I wanted to balance comfort with capability in the suspension. Suspension setups on regular trucks are one thing, but it’s totally different for a vehicle that’s carrying almost an extra ton of equipment. To get the most comfort and capability with all that weight, it meant stepping up to a +2 Long Travel kit, King Shocks and Total Chaos Fabrication suspension components.
Because anything worth doing is worth overdoing, the truck sits on King 2.5 coilovers with reservoirs and King triple bypasses. In the rear are King extended travel shocks with adjustable reservoirs in conjunction with a Currie Antirock setup, allowing for a copious amount of rear travel while still maintaining tame on-road performance. This system keeps the vehicle smooth on rough terrain and planted firmly when the vehicle could get tippy.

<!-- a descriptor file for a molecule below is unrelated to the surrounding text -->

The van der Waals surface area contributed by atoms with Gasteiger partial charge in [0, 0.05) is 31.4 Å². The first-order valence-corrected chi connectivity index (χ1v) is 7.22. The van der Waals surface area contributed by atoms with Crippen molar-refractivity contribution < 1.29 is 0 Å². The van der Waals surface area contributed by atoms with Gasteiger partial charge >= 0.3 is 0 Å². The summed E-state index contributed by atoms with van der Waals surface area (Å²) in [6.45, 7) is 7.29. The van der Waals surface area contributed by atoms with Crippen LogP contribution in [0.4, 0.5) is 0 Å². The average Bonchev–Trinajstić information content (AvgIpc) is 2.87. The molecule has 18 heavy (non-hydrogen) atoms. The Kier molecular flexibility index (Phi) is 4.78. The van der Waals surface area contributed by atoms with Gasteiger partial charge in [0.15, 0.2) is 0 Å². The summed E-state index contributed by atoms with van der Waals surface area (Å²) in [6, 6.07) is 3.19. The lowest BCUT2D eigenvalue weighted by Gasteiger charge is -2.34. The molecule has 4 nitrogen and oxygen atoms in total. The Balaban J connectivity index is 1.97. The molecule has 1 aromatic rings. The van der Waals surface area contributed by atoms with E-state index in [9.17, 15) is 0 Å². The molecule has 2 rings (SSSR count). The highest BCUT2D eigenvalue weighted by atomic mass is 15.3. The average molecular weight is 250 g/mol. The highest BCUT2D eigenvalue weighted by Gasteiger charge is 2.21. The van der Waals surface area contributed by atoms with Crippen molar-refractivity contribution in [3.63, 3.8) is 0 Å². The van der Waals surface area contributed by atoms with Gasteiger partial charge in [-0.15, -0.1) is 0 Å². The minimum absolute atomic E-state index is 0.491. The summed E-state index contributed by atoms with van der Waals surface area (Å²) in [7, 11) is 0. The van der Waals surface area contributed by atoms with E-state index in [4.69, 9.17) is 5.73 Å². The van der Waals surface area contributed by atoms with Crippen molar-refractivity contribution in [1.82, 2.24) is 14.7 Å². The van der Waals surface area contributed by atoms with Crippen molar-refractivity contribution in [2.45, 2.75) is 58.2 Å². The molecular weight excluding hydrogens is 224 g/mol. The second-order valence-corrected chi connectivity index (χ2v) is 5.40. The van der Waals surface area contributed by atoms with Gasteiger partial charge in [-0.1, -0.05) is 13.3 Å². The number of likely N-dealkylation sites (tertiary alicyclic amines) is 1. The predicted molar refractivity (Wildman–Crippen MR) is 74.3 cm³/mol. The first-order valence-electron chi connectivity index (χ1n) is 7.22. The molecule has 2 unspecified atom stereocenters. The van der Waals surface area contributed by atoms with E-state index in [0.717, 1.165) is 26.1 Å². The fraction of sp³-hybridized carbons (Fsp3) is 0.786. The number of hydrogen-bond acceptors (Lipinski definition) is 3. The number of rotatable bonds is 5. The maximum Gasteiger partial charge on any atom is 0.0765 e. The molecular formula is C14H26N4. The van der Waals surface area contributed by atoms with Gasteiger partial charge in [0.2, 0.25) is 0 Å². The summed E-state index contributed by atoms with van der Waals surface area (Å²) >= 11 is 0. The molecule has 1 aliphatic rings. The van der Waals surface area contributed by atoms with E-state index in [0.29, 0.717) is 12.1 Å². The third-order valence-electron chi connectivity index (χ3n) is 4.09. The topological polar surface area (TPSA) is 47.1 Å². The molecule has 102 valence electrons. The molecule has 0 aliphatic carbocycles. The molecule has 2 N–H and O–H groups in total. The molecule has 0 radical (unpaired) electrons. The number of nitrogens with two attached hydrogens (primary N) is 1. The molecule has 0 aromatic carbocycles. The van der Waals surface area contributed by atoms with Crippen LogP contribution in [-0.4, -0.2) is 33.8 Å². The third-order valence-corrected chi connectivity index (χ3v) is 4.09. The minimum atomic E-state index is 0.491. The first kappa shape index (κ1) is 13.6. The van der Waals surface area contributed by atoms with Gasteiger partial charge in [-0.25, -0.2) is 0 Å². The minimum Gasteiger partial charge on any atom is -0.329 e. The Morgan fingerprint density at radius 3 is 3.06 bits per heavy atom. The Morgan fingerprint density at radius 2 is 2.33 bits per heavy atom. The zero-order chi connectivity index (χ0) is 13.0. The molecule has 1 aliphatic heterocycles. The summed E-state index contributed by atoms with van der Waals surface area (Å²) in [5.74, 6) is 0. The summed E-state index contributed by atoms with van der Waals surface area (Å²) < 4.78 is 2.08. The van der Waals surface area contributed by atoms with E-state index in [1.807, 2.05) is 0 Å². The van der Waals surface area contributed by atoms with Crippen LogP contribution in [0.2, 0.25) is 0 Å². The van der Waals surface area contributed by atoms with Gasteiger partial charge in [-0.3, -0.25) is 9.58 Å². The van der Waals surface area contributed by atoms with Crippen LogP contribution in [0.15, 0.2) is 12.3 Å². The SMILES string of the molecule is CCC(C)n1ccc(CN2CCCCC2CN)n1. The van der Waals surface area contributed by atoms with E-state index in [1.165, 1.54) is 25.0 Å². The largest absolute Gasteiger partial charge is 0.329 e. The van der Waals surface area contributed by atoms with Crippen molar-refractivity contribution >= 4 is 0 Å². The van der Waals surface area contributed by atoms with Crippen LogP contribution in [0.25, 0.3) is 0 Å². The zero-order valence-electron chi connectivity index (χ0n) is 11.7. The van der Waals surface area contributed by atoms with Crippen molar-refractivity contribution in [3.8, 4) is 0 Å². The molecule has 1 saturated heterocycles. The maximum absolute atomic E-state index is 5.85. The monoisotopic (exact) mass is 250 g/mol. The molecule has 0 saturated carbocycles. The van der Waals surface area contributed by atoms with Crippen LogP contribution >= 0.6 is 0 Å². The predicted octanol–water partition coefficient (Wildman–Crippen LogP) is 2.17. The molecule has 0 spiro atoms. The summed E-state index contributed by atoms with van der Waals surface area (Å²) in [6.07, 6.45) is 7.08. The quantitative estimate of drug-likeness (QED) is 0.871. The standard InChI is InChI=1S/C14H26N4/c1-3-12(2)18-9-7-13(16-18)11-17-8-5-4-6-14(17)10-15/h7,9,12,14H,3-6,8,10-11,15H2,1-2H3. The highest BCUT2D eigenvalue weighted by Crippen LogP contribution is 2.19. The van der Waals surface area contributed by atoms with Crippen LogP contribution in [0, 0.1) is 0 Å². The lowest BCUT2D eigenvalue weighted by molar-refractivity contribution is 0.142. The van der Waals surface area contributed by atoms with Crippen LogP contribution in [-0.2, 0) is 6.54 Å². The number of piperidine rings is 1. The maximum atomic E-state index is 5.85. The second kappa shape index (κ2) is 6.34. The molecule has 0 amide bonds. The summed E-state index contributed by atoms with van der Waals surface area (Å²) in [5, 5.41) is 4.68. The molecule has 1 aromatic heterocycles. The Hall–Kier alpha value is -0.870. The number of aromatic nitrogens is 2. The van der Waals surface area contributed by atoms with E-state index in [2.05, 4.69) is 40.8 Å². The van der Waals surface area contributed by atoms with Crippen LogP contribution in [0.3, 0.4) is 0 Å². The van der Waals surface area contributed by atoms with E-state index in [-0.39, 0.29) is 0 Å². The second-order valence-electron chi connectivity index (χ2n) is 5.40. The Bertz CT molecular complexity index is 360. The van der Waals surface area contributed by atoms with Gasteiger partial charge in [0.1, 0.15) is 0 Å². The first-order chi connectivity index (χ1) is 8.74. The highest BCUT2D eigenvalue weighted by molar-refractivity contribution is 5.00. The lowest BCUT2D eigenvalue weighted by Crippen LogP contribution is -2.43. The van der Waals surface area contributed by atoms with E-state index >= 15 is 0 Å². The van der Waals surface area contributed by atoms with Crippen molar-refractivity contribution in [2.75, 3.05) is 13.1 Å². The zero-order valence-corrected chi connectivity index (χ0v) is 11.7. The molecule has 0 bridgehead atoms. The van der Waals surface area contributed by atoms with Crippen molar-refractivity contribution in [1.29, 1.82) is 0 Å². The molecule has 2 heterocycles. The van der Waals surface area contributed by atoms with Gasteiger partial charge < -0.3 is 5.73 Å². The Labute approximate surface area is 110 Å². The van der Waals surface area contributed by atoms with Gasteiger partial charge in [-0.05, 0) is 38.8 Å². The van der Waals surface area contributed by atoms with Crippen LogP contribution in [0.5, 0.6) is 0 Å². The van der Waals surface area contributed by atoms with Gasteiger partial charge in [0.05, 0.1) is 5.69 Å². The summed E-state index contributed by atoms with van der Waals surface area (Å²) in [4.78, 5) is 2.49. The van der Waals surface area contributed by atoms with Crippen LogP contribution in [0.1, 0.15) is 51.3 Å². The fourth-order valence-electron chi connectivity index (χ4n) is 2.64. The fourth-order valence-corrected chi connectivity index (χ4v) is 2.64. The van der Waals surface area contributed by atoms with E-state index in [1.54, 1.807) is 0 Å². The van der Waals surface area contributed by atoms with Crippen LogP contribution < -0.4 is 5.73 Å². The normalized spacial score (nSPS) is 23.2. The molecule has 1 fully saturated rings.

When it became clear that the weight I’d added meant transitioning to a different class of suspension components, I reached out to Walt Wagner of Tactical Application Vehicles; Walt is particularly adept at building what he refers to as “expedition long travel.” The core concept is building vehicles that are heavy by necessity — armored up, roof top tents, cargo systems, and so on — and as a result, require a special touch to know how to build systems to a vehicle in spite of that weight handicap.
3. Getting to Where You Wander